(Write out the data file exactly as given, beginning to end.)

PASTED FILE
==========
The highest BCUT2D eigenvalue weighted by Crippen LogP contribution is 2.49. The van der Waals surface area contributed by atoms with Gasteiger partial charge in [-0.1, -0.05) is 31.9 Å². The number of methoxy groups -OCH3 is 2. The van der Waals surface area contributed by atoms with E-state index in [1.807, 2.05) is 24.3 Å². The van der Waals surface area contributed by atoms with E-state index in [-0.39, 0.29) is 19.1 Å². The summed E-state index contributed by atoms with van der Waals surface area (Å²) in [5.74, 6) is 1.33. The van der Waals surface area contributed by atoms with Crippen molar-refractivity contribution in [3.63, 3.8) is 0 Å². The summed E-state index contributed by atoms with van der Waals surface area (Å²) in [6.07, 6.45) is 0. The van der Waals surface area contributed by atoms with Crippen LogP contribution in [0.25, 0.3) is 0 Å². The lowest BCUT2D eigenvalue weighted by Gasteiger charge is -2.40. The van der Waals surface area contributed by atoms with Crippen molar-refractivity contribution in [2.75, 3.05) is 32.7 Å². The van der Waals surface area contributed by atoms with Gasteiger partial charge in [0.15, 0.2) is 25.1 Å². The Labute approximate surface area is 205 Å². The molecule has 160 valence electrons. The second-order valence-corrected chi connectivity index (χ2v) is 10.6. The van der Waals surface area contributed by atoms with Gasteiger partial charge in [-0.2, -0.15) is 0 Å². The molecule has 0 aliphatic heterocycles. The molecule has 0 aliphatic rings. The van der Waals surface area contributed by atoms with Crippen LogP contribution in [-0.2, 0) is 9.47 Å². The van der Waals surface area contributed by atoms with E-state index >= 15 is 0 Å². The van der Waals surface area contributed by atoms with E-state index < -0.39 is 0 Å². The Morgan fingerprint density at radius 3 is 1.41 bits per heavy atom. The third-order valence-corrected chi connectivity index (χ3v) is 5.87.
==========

The highest BCUT2D eigenvalue weighted by Crippen LogP contribution is 2.49. The van der Waals surface area contributed by atoms with Gasteiger partial charge in [-0.1, -0.05) is 31.9 Å². The number of methoxy groups -OCH3 is 2. The van der Waals surface area contributed by atoms with E-state index in [1.807, 2.05) is 24.3 Å². The van der Waals surface area contributed by atoms with E-state index in [-0.39, 0.29) is 19.1 Å². The summed E-state index contributed by atoms with van der Waals surface area (Å²) in [5.74, 6) is 1.33. The van der Waals surface area contributed by atoms with Crippen molar-refractivity contribution in [3.63, 3.8) is 0 Å². The summed E-state index contributed by atoms with van der Waals surface area (Å²) in [6.07, 6.45) is 0. The van der Waals surface area contributed by atoms with Crippen LogP contribution in [0.25, 0.3) is 0 Å². The lowest BCUT2D eigenvalue weighted by Gasteiger charge is -2.40. The van der Waals surface area contributed by atoms with Crippen molar-refractivity contribution in [2.75, 3.05) is 32.7 Å². The van der Waals surface area contributed by atoms with Gasteiger partial charge in [0.15, 0.2) is 25.1 Å². The Labute approximate surface area is 205 Å². The molecule has 160 valence electrons. The second-order valence-corrected chi connectivity index (χ2v) is 10.6. The van der Waals surface area contributed by atoms with Gasteiger partial charge in [-0.2, -0.15) is 0 Å². The molecule has 0 aliphatic heterocycles. The molecule has 0 aliphatic rings. The van der Waals surface area contributed by atoms with Crippen LogP contribution in [-0.2, 0) is 9.47 Å². The van der Waals surface area contributed by atoms with E-state index >= 15 is 0 Å². The van der Waals surface area contributed by atoms with E-state index < -0.39 is 0 Å². The Morgan fingerprint density at radius 3 is 1.41 bits per heavy atom. The third-order valence-corrected chi connectivity index (χ3v) is 5.87.